PAGE, Reginald

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Inducted into the Shell Rimula Wall of Fame at ReUnion 2008.

Reg Page was born on 20th June, 1912.  In December 1935, Reg's father, Arthur Page of Cluan, Tasmania, purchased a general cartage business from Alvin Higgs of Whitemore, Tasmania.  The sale included a 1935 British Bedford 2 and a half ton tray-truck.  Arthur, who farmed a small 180 acre property, decided trucking would be a more suitable future for his sons.  Being the eldest son, Reginald was the first to learn to drive in Mr Higgs' original 1929 Chev truck.

Reg married Ruby and moved to Whitemore in 1936 to manage the business.  The 1935 British Bedford was later upgraded to a new 1937 British Bedford.  In the 1938-1939 season some 89,000 bags and bales were carted mostly to the local railway for transport to Launceston.  WW11 also influenced a move into carting flax.  Towards the end of WW11, Reg had two KS5 International trucks.  In the late 1940s Reg went to Melbourne to order a double-deck (sheep) stock crate from McGraths.  Next came diesel with a 5-ton Morris Commercial.  Reg then went into a better class of truck, a 1957 Mercedes Benz 312, with a capacity of 7-ton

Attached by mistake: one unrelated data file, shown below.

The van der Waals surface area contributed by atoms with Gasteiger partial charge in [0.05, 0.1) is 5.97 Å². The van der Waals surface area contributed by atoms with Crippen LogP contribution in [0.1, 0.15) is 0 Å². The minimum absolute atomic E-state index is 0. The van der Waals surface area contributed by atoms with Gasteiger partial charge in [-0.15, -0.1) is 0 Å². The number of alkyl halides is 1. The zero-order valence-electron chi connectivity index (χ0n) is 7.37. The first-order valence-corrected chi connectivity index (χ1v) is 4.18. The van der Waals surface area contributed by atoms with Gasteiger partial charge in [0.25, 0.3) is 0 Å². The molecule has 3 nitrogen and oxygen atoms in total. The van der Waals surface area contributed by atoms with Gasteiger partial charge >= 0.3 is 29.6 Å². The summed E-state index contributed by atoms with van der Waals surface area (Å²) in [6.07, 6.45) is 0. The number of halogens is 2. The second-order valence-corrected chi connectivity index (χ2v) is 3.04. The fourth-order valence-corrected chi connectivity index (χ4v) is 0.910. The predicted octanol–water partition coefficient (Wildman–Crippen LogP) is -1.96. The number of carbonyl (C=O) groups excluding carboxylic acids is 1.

Reg's eldest son Graeme left school in 1957 to work with his father.  Reg purchased a second Mercedes in early 1959, a 321 model, a truck in which he covered more than 1.5 million miles over the next 15 years.  Graeme drove the 321 Benz until he traded it in on an LP327 Mercedes Benz prime-mover, the first semi unit operated by the business.  1962 came the big move; interstate shipping from Tasmania to the mainland.  It was 12th July, 1962 that Reg and Graeme loaded 124 stud rams and put the truck on the Bass Strait roll-on, roll-off ship the 'Bass Trader' for direct delivery to Finley, NSW.  They returned with a load of army disposal jerry cans for Allgood's shop in Launceston.  A longer trip quickly followed, to Dalby in QLD, and a few years direct through to Perth, WA with stud stock for the show.  Reg also pioneered the development of livestock shipping containers.  The business today moves over 80% of the livestock to and from Tasmania and the mainland.

Reg passed away in 2005 at 92 years of age, leaving his sons, Graeme and Ian, to operate the family business.